Nestled on the border between Ashe and Watauga counties sits the community of Todd. Here, Blackburn Community Outreach, Inc. plays an integral role in mobilizing their community for social, economic, and environmental vitality. Programs include a community garden, a one-year residential internship, and the Todd Listening Project.
One of the core focuses of Blackburn is addressing the severe lack of food access in Todd, a community of about 2,000 people, and surrounding communities. Regardless of affluence, there is nowhere to purchase fresh food in Todd. The closest convenience store is six miles away and the closest grocery store is 12 miles in any direction.
About half of the students at the elementary school in Todd are enrolled in free or reduced-price breakfast and lunch. Over the summer, these students lose access to the consistent meals they received during the school year. To fill this nutrition gap, Blackburn offered biweekly door-to-door delivery of fresh foods and non-perishables to families in their community.
“We provided the best we have— chemical-free produce grown right in our community garden,” said Jamie McGirt-Gundlach, the community organizing and program coordinator at Blackburn. “We also delivered whole blocks of cheese instead of Velveeta, and a gallon of milk instead of powdered milk.”
At Blackburn, decisions are made by starting with listening to the voiced needs and wants of the Todd community. Each year, the Todd Listening Project conducts interviews with around 100 community members from across various backgrounds, asking them the same 10 questions. Blackburn then takes this data, compiles it into an easy-to-digest newsletter to share, and brainstorms potential projects based on the communities’ voiced concerns.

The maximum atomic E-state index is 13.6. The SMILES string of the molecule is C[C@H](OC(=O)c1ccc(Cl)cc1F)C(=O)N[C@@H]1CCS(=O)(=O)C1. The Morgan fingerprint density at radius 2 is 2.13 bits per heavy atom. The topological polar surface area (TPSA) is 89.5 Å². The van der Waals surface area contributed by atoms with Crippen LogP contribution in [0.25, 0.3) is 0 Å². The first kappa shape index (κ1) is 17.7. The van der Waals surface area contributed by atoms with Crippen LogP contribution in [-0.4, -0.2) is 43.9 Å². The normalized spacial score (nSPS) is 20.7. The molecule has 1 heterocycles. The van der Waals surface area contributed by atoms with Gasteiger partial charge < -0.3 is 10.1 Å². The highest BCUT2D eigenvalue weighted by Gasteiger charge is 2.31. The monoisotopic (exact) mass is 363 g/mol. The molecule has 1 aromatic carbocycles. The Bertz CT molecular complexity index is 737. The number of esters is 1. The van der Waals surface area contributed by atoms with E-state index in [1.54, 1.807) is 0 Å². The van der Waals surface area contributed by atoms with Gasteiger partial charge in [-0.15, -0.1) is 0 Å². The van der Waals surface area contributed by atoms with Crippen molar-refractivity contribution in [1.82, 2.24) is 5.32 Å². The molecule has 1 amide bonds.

Recently, the Todd Listening Project found food access was a problem for the entire community — even the most affluent. Due to the towns remote location and the local general store closing, Todd residents from across the socioeconomic spectrum desired a convenient place to convene and purchase fresh food.
“For that reason, we thought we should set up a mobile farm stand so that fresh produce could be offered in Todd and also in the communities we have been serving through the summer food program,” said McGirt-Gundlach.
Todd’s Table was born. Rather than door-to-door delivery of food boxes, Blackburn shifted to a mobile market that operates like a farmers market. Blackburn sells produce from its garden to anyone in the community, and offers vouchers to lower-income families who were previously receiving door-to-door food box deliveries.
McGirt-Gundlach stressed Blackburn’s belief that it is okay to experiment, and it is okay to fail.
The voucher program did not work. At the end of the day, the same amount of produce that used to be given away was left unsold at Todd’s Table. So Blackburn once again started bi-weekly delivery of food boxes to the families they used to serve.
“We are open to failing when it comes to building trust. This made us ask: Do we have a good enough relationship with those households? Do we know if it is appropriate for them to drive five miles out of their way to get fresh produce?,” McGirt-Gundlach said. “Building trust with families we don’t know well is a matter of us being transparent and having integrity to our core values.”
The most recent findings from the Todd Listening Project have informed new decisions — including the development of micro-grants for community entrepreneurs, and the establishment of a $20 credit towards fresh produce that can be used by anyone in the community at Todd’s Table.
McGirt-Gundlach described Blackburn’s approach to community development as “holistic service.”
“This means we are trying to meet the voiced needs of the community through our work on the Todd Listening Project, but also acknowledging that our community has the assets, gifts, skills and aspirations to address their own needs,” she said.
Blackburn Community Outreach, Inc. is one of many examples of the role that faith-based organizations are playing in their community and meeting expressed needs. Regardless of their next project, Blackburn holds their core values and the voices of their community at the center of decision-making.
“Our slow, intentional work of engaging community members where they are, with the skills they have, grows into really fruitful engagement where residents are behind all the work we are doing,” McGirt-Gundlach said.